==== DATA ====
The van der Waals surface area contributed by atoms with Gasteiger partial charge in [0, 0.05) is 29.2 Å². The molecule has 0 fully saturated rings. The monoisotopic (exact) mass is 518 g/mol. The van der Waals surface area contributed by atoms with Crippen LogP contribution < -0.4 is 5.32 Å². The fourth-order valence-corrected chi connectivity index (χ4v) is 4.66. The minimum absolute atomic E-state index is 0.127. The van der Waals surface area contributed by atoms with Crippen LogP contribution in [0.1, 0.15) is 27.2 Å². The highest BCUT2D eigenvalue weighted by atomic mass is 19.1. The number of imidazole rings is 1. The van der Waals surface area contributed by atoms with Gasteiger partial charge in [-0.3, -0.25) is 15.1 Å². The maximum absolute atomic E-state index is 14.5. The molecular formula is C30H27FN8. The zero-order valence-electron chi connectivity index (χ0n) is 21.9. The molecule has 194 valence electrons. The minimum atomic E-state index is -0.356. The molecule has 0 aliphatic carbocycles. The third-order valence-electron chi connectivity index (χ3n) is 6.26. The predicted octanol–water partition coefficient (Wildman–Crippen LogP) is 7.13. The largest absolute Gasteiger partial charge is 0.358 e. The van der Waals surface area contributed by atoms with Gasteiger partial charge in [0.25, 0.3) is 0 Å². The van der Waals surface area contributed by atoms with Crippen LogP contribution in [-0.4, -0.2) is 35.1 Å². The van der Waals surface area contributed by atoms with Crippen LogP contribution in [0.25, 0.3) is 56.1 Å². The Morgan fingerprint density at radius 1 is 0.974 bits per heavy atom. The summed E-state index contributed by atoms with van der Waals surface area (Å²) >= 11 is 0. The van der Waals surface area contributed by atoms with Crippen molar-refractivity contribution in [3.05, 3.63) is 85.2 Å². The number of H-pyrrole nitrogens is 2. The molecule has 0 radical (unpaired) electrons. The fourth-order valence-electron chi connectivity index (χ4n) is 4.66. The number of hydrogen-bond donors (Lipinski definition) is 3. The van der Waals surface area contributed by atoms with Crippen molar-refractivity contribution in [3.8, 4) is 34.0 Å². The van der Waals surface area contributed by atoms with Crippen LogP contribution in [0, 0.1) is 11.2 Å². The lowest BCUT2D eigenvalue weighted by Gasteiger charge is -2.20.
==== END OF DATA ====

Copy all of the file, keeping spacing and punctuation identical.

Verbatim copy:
The van der Waals surface area contributed by atoms with Gasteiger partial charge in [0, 0.05) is 29.2 Å². The molecule has 0 fully saturated rings. The monoisotopic (exact) mass is 518 g/mol. The van der Waals surface area contributed by atoms with Crippen LogP contribution < -0.4 is 5.32 Å². The fourth-order valence-corrected chi connectivity index (χ4v) is 4.66. The minimum absolute atomic E-state index is 0.127. The van der Waals surface area contributed by atoms with Crippen LogP contribution in [0.1, 0.15) is 27.2 Å². The highest BCUT2D eigenvalue weighted by atomic mass is 19.1. The number of imidazole rings is 1. The van der Waals surface area contributed by atoms with Gasteiger partial charge in [-0.3, -0.25) is 15.1 Å². The maximum absolute atomic E-state index is 14.5. The molecular formula is C30H27FN8. The zero-order valence-electron chi connectivity index (χ0n) is 21.9. The molecule has 194 valence electrons. The minimum atomic E-state index is -0.356. The molecule has 0 aliphatic carbocycles. The third-order valence-electron chi connectivity index (χ3n) is 6.26. The predicted octanol–water partition coefficient (Wildman–Crippen LogP) is 7.13. The largest absolute Gasteiger partial charge is 0.358 e. The van der Waals surface area contributed by atoms with Gasteiger partial charge in [0.25, 0.3) is 0 Å². The van der Waals surface area contributed by atoms with Crippen LogP contribution in [-0.4, -0.2) is 35.1 Å². The van der Waals surface area contributed by atoms with Crippen LogP contribution in [0.25, 0.3) is 56.1 Å². The Morgan fingerprint density at radius 1 is 0.974 bits per heavy atom. The summed E-state index contributed by atoms with van der Waals surface area (Å²) >= 11 is 0. The van der Waals surface area contributed by atoms with Crippen molar-refractivity contribution in [3.05, 3.63) is 85.2 Å². The number of H-pyrrole nitrogens is 2. The molecule has 0 radical (unpaired) electrons. The fourth-order valence-electron chi connectivity index (χ4n) is 4.66. The number of hydrogen-bond donors (Lipinski definition) is 3. The van der Waals surface area contributed by atoms with Crippen molar-refractivity contribution in [3.8, 4) is 34.0 Å². The van der Waals surface area contributed by atoms with Crippen LogP contribution in [0, 0.1) is 11.2 Å². The lowest BCUT2D eigenvalue weighted by Gasteiger charge is -2.20.